Literature, Moderns, Rare Books 101

Collecting Rare Science Fiction: Genesis of a Genre

  • Jun 2, 2015

I’ll let you in on a secret. We sell more than rare books.


We sell time travel.


Sure, scientists will tell you time travel can’t happen. But bibliophiles know better. And collectors of rare science fiction and fantasy books may know it best.


When you pick up a first edition of a landmark genre title, or hold a book signed by one of the field’s most influential writers, you’re really traversing the time-space continuum. You’re back in the past, watching an author’s dreams or nightmares of another world make their first marks on this one.


The Man Who Put Science In Wells’ “Scientific Romances”

Inscribed presentation first edition, 1895 (BRB 104599)

Inscribed presentation first edition, 1895, of the Time Machine (BRB 104599)

Case in point:


Sir Richard A. Gregory owned an extensive library of books by his close friend, H.G. Wells, the author who almost single-handedly invented time travel fiction. Gregory was also Wells’ frequent scientific consultant. As Wells wrote his celebrated “scientific romances” he’d ask Gregory—an expert in astronomy, physics, chemistry and more, whose editorial tenure at Nature made it the prestigious journal it still is—to help him work out real-world science to undergird some thrilling speculations.


Wells' Year of Prophesying, 1924, inscribed to his close friend (BRB 104918)

Wells’ Year of Prophesying, 1924, inscribed to his close friend Gregory (BRB 104918)


In fact, Wells and Gregory were talking about possible life and civilization on Mars (canals and all) as early as 1893. Five years later, Wells published The War of the Worlds—still the alien invasion story by which all others must be measured.


A first edition copy, 1898, presented to Wells' close friend and scientific adviser (BRB 104577)

First edition of War of the Worlds, 1898, presented to Wells’ close friend and scientific adviser (BRB 104577)


The novel was an instant sensation, partly because Wells paid respect to the then-current state of scientific knowledge and opinion about Mars. The fact that we now know more doesn’t rob the novel of its power. If anything, mounting evidence that the Red Planet supported life long ago makes Wells’ description of a Martian race on the brink of extinction even more tantalizing.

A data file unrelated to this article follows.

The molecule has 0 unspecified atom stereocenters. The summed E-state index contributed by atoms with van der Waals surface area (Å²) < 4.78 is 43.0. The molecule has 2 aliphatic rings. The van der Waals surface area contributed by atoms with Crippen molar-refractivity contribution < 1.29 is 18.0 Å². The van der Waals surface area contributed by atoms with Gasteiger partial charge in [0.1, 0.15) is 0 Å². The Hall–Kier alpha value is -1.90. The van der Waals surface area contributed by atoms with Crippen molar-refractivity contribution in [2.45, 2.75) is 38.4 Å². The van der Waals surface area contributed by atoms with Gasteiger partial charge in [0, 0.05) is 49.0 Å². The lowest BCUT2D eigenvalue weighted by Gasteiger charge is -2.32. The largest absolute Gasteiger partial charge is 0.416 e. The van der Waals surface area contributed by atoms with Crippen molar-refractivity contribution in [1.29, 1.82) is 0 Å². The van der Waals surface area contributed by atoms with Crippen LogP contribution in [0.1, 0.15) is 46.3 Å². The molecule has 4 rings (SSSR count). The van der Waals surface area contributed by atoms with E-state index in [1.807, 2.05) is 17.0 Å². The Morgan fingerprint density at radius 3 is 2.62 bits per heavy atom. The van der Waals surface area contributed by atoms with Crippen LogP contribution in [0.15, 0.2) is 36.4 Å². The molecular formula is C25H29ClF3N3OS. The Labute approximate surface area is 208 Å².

We are offering Richard Gregory’s copy of The War of the Worlds, which contains the publisher’s “Presentation Copy” blindstamp. We also have many more Wells titles inscribed by the author to Gregory, the man he called, in the dedication to his first work of fiction, his “dearest friend.” These books will take you back to late-19th and early 20th-century England, when Wells’ vivid imagination, informed by Gregory’s scientific expertise, challenged readers’ ideas about the universe, their society, and themselves.



War in the Air, inscribed to RAGs--Wells' friend Richard A. Gregory (BRB 104733)

War in the Air, inscribed to RAGs–Wells’ friend Richard A. Gregory (BRB 104733)


Jules Verne, Extraordinary Voyager

True first American edition, of Twenty Thousand Leagues Under the Sea, 1873 (BRB 80893)

True first American edition, 1873, of Twenty Thousand Leagues Under the Sea (BRB 80893)

Along with Wells, the prolific French author Jules Verne is generally credited as one of the founders of science fiction as we know it. Verne tapped into people’s natural love of travel stories, but envisioned dramatically more exotic destinations, and the wonderful ways of getting there.


In De la terre à la lune (From the Earth to the Moon, 1865), he sent intrepid American characters on a trip around our natural satellite in a capsule shot from a cannon (one based in Florida, no less). In Vingt mille lieues sous les mers (Twenty Thousand Leagues Under the Sea, 1870), he submerged his readers, along with the bold but enigmatic Captain Nemo, beneath the ocean’s surface in that amazing submarine, the Nautilus, an imaginative extrapolation of several 19th-century submersible craft.


1873 American edition of From Earth to the Moon (BRB 90244)

1873 American edition of From Earth to the Moon (BRB 90244)


Verne’s polar explorer Captain Hatteras was critical to Verne’s early success. Relentless in his quest for the North Pole (which Verne placed in the heart of a volcano), Hatteras survives both mutiny and the elements to discover arctic seas populated by prehistoric monsters. Verne grounded even this awe-inspiring adventure in his own day’s knowledge of polar geography, resulting in what John Clute calls “a brilliant novel.”


First American edition of Captain Hatteras, 1875 (BRB 90145)

First American edition, 1875, of Captain Hatteras (BRB 90145)